On Sunday, India conducted a test-launch of the Quick Reaction Surface-to-Air Missile (QRASM), an indigenous system. The test, which was conducted from a launch site in the eastern Indian state of Odisha, was a success, according to the Indian Defense Research and Development Organization (DRDO).
“The air defense system, QRSAM, was test-fired at 11.05 a.m. from a mobile truck-based launch unit at complex 3 of the Integrated Test Range (ITR) at Chandipur near here,” a Press Trust of India report citing DRDO sources noted.
The missile is designed for canisterized storage aboard a transporter-erector-launcher vehicle. It has a range of 30 kilometers and use solid rocket propellant. The QRASM entered testing two years ago, with its first test taking place on June 4, 2017. A December 2017 test of the QRSAM failed.
Earlier this year, DRDO oversaw two more tests of the QRASM on February 26. Those tests coincided with the Indian Air Force’s strikes at the Pakistani town of Balakot in retaliation for a militant attack against Indian paramilitary forces in Kashmir by a Pakistan-based group earlier in the month.
QRSAM missiles are manufactured by Bharat Electronics Limited and Bharat Dynamics Limited and are intended for use by the Indian Army. The missiles are meant to succeed the Indian Army’s Soviet-sourced SA-8 and SA-6 SAMs.
In 2017, the Indian Ministry of Defense, to support Indian Prime Minister Narendra Modi’s “Make in India” initiative, decided to set aside plans to procure a new SAM system from overseas, opting to proceed with DRDO’s QRSAM design instead.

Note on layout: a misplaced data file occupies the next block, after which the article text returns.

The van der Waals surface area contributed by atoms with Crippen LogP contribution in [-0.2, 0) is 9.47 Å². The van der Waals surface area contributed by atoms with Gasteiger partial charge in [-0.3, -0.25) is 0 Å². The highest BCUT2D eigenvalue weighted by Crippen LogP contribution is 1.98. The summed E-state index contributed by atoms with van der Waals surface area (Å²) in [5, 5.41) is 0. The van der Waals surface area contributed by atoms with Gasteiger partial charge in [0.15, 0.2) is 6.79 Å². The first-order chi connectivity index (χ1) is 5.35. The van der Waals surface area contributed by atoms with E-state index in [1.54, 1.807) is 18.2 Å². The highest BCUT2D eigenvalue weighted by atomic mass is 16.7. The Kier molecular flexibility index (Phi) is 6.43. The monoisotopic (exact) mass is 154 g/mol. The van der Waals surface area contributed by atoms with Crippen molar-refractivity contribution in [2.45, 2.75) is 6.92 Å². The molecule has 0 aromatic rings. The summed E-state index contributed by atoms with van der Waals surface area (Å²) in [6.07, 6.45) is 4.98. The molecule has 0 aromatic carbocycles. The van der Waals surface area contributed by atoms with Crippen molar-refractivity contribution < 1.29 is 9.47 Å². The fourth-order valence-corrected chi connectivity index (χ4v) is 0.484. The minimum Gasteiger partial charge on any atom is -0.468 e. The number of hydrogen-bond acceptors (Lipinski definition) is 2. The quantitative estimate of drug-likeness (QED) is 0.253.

Aside from the QRSAM and India’s older Soviet SAMs, the Indian Army and Indian Air Force currently operate the Akash surface-to-air missile, which covers aerial targets at altitudes up to 18 kilometers at ranges up to 30 kilometers.
The Akash was inducted into the Indian Army in 2015 and is reported to be under consideration for export customers.
DRDO is also developing the Maitri, a quick-reaction surface-to-air missile. Moreover, India and Israel have jointly developed the Barak 8, a longer-range surface-to-air system that may have a range of up to 100 kilometers. Israel Aerospace Industries (IAI) and India’s DRDO collaborated on the Barak 8.
The Indian Air Force also operates the Israeli SPYDER QRSAM system, which is capable of launching Python-5 and Derby missiles as its interceptors. The Python-5 is a highly maneuverable missile, featuring “lock-on after launch” capabilities. The Derby features active radar homing and is an improved version of the Python-4. Both missiles are beyond-visual-range capable.